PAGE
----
Written by Michael Westfall 7/15/90
UNITED AUTO WORKERS ...........
AMERICAN BUSINESS ............
AMERICAN MEDICAL ASSOCIATION .......
DOMESTIC HEALTH CARE PROGRAMS ......
Today's existing prescription of dealing with America's health care costs, quality and accessibility is obsolete.
Our methods have been in effect for so long that various elements of the system are now feeding upon themselves and have become an uncontrollable self-perpetuating force whose insatiable appetite cannot be curbed.
If your family lacks the finances then they won't get the needed health care.
Rocketing health care costs are driving downwards our standard of living and quality of life, as more and more employers are demanding that workers pick up part of the costs as they force consumers to pay higher prices for goods and services that reflect higher health care prices.
Clearly, we have a national crisis on our hands and it is a war that won't be won with bullets and bombs but collective intellect leading to some form of national health insurance for all our citizens.
The U.A.W. has been an institution committed to dynamic social change and U.A.W. members enjoy a measure of the world's best health care yet the scope of the health in-surance crisis in this country today surpasses even what the worlds strongest and most socially motivated union can hope to address at the negotiating table.
The U.A.W., doesn't operate in a vacuum and has always operated within the context that organized workers will ad-vance not at the communities expense but in concert with the community.
My intent of this position paper is to develop a con-sensus to deal with our health sectors interconnected prob-lems which include the unsustainable rising of costs, the outrageous allocation of resources, the unequal distribution of benefits and burdens and the increasing numbers of our citizens who lack the availability to medical care. Living without medical insurance in the 1990's holds a great many risks.
One injury or illness will start you through a hospitals emergency room door which will cost you several hundred dollars and if you had to stay for a few days it could take you years of struggling to pay the bill for just one single illness or injury.
From a unionist perspective it is critical that a joint Union-Management coalition be developed to aggressively work for the solution of these various elements through an intense program to design an achievable national health program.
The desperate need for a program of national health care in this country, to control inflation, and permit equal access to quality health care for all our citizens has never been clearer.
Health care costs in this nation are going up at double the rate of inflation and now cost $600 billion a year or a debilitating 11.5% of our gross national product. By comparison, Canada spends 8.5% of its gross national product on health care; Japan 6.7% and Britain 6.2%.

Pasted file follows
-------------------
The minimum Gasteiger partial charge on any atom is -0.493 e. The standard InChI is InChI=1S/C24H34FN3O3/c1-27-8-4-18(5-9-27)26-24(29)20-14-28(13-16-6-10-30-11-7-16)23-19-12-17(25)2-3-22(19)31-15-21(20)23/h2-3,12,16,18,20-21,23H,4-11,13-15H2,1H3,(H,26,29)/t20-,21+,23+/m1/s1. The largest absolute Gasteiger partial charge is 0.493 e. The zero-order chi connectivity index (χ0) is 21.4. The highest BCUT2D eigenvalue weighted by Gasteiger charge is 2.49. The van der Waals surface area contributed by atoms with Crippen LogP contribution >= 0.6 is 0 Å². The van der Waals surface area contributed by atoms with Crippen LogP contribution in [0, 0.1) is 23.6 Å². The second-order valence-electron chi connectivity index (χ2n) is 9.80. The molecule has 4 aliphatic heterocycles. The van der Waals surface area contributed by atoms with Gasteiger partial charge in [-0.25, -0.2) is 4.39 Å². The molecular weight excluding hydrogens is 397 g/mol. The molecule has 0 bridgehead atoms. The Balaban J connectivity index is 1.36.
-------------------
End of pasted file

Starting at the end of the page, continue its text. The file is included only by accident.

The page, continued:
By the year 2,000 it is estimated that if health care costs continue to rise at today's rates that we will be spend-ing 15% of our gross national product on health care and at that point even our big auto companies will break under the cost burden. If America's premier manufacturing companies will not be able to afford employee health care - who will?
Today, some conservative studies indicate that 37 million American's live their lives without health care coverage. One out of ten Americans die each year before their first birthday because of the lack of adequate health care.
Twenty five million of our citizens without health coverage are employed at least part time and ironically end up subsidizing, through with-holding taxes, the medical coverage of one of our better protected segments of society which is our senior citizens enrolled in the Medicare program.
About twenty million of this segment every year does not receive needed care because they cannot afford it.
Only a surprisingly small percentage of the dollars spent for health care in this country gets through the layers of medical bureaucracy, and needless testing procedures back to the patient for actually needed health care.
Many of these citizens are suffering from illnesses and injuries that are either preventable or treatable if access to health care services had been provided at an earlier time. Our health care system is so inefficient that we pay up to seven times more for some of the same operations and medical procedures done in Canada under their more efficient national health care programs.
Even Bail Wilensky, who is vice chairman of President Bush's task force on health care reform and head of the "Health Care Financing Administration" acknowledges that federal attempts to control hospital costs haven't done the job.
In Forbes magazine, June 1990, Wilensky stated that hospitals have jacked the bills up rather than become more efficient and that the medical care system has be-come an inefficient engine for wealth redistribution.
Our competitive ability is dying a slow death due to rising health care costs.
In 1988 domestic automakers paid about $5,800 for health care for each employee or between $600-$-700 for every vehicle produced. Assuming that health care costs continue at today's rate of increase this will translate into $980 for employee health care costs for every domestic vehicle produced in 1993, at that rate just how much longer will America's pre-mier manufacturing industries remain "Premier"?